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5 Legendary Superteams That No One Would Beat: Bucks, Raptors, Cavaliers, Wizards, Pacers

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5 Legendary Superteams That No One Would Beat: Bucks, Raptors, Cavaliers, Wizards, Pacers

Despite winning just a handful of championships among these teams, the all-time superteam that the Pacers, Wizards, Cavaliers, Raptors, and Bucks can create are some daunting squads. When looking back at the talent that was put on the team throughout the years, it's unfortunate that these teams couldn't have everyone together for at least one decade.

Some of these teams feature some of the best individual talents that the game has ever seen in Reggie Miller, LeBron James, and Kareem Abdul-Jabbar. Could the surrounding parts around these players take down their opposition? Let's take a look.

This is a series that has featured a starting five for all superteams. Take a look at the teams we have completed so far:

5 Legendary Superteams That No One Would Beat: Celtics, Rockets, Nuggets, Timberwolves, Hornets

5 Legendary Superteams That No One Would Beat: 76ers, Pistons, Pelicans, Mavericks, Grizzlies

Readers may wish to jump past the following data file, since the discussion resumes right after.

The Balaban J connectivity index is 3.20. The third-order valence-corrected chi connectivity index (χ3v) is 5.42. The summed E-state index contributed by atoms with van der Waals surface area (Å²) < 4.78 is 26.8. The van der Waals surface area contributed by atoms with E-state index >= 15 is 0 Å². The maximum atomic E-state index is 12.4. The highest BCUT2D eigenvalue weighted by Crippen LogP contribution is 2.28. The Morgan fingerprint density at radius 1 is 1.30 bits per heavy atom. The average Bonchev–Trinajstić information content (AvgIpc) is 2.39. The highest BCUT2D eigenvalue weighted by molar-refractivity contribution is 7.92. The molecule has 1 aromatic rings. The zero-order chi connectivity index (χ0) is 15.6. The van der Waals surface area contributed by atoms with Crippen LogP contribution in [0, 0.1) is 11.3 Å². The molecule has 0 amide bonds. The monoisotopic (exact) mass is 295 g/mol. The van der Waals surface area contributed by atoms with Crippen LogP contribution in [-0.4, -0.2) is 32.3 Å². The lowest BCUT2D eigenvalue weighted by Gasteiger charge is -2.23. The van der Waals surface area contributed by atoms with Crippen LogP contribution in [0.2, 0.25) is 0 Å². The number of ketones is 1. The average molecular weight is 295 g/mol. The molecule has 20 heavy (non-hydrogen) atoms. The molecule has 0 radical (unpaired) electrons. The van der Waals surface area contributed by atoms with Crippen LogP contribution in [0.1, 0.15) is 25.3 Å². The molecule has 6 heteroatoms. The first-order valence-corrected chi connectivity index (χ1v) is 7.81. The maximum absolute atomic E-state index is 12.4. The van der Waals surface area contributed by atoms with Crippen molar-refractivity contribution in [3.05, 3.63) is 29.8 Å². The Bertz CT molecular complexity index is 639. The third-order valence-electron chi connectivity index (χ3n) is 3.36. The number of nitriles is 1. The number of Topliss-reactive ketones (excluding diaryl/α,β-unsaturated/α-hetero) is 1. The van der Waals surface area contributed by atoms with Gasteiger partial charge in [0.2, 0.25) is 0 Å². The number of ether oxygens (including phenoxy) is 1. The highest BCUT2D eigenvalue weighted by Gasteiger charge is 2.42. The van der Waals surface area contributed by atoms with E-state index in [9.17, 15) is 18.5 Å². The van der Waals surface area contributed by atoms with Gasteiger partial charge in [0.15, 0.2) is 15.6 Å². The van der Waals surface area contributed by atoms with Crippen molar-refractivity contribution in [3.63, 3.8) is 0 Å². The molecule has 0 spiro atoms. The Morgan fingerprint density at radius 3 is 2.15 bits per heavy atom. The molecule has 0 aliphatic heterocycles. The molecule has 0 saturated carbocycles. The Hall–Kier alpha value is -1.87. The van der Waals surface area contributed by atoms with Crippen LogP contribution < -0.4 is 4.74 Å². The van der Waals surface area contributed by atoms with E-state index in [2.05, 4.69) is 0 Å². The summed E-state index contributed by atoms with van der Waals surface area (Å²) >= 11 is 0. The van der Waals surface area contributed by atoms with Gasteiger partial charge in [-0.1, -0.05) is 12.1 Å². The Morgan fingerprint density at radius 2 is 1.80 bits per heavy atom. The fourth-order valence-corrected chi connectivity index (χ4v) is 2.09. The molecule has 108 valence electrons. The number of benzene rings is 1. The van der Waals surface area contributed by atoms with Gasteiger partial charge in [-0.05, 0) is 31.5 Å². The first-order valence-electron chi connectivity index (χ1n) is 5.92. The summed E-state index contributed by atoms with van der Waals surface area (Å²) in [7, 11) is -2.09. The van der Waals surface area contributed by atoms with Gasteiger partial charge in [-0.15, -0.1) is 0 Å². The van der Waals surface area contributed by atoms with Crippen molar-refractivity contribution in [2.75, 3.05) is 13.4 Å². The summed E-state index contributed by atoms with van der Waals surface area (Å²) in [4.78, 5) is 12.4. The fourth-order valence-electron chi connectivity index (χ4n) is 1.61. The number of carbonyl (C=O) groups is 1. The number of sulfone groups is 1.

5 Legendary Superteams That No One Would Beat: Lakers, Bulls, Heat, Warriors, Spurs

Indiana Pacers

Reggie Miller (SG), Paul George (SF), Danny Granger (SF)

Jermaine O'Neal (PF), Rik Smits (C)

Indiana Pacers

Reggie Miller is one of the most single-greatest individual shooters the game has ever seen. The all-time leader in points, assists, and steals for the Pacers kept the team competition during the 90s and Michael Jordan era. The Pacers as a team were not good enough to get past the Jordan-led Bulls but Miller kept the team within striking distance.

Despite not having a point guard, the combination of Paul George and Danny Granger would make up for it. George helped the Pacers compete in two Eastern Conference Finals before losing to LeBron James and the Miami Heat. George was one of the best two-way players at the time. His offense has grown since then but he was still a 20-point per game caliber player that often guarded the team's best shooter. As for Granger, he once averaged 25.8 points and 5.1 rebounds during his lone All-Star appearance. In his Pacers career, Granger averaged 18.7 points or more in six straight seasons for Indiana. Had he not got injured, his career might have last longer than his age 31 seasons.

Jermaine O'Neal is the all-time leader in blocks but also one of the best double-double machines. From 2001 to 2007, O'Neal qualified for the All-Star Game and was the heart and soul of the Pacers. As for Rik Smits, he was the former all-time leader in points before Miller showed up, as well as the all-time leader in blocks before O'Neal. The Dutch-born 7-foot-4 center spent his entire 13-year career with Indiana as a pure rim protector.

Washington Wizards

John Wall (PG), Gilbert Arenas (SG), Bradley Beal (SG)

Wes Unseld (PF), Elvin Hayes (C)

Washington Wizards